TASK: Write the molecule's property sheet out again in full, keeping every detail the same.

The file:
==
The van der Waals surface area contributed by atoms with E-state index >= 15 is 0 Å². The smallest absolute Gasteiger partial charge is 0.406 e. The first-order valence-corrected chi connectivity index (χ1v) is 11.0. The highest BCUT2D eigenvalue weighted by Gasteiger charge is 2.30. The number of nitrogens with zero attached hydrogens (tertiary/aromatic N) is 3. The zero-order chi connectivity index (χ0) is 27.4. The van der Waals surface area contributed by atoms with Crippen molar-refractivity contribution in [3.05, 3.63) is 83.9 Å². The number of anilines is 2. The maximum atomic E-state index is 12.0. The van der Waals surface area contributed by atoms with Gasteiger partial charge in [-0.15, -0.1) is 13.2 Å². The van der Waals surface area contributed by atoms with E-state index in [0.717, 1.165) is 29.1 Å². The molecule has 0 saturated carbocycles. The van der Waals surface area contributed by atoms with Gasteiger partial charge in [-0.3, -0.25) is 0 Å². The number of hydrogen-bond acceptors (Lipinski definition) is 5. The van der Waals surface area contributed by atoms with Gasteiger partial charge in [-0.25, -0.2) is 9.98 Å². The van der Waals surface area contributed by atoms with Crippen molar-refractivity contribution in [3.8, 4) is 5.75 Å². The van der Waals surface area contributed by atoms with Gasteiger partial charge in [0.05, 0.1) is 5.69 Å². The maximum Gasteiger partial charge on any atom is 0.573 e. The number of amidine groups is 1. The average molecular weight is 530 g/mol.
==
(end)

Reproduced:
The van der Waals surface area contributed by atoms with E-state index >= 15 is 0 Å². The smallest absolute Gasteiger partial charge is 0.406 e. The first-order valence-corrected chi connectivity index (χ1v) is 11.0. The highest BCUT2D eigenvalue weighted by Gasteiger charge is 2.30. The number of nitrogens with zero attached hydrogens (tertiary/aromatic N) is 3. The zero-order chi connectivity index (χ0) is 27.4. The van der Waals surface area contributed by atoms with Crippen molar-refractivity contribution in [3.05, 3.63) is 83.9 Å². The number of anilines is 2. The maximum atomic E-state index is 12.0. The van der Waals surface area contributed by atoms with Gasteiger partial charge in [-0.15, -0.1) is 13.2 Å². The van der Waals surface area contributed by atoms with E-state index in [0.717, 1.165) is 29.1 Å². The molecule has 0 saturated carbocycles. The van der Waals surface area contributed by atoms with Gasteiger partial charge in [-0.3, -0.25) is 0 Å². The number of hydrogen-bond acceptors (Lipinski definition) is 5. The van der Waals surface area contributed by atoms with Gasteiger partial charge in [-0.25, -0.2) is 9.98 Å². The van der Waals surface area contributed by atoms with Crippen molar-refractivity contribution in [3.8, 4) is 5.75 Å². The van der Waals surface area contributed by atoms with Gasteiger partial charge in [0.05, 0.1) is 5.69 Å². The maximum Gasteiger partial charge on any atom is 0.573 e. The number of amidine groups is 1. The average molecular weight is 530 g/mol.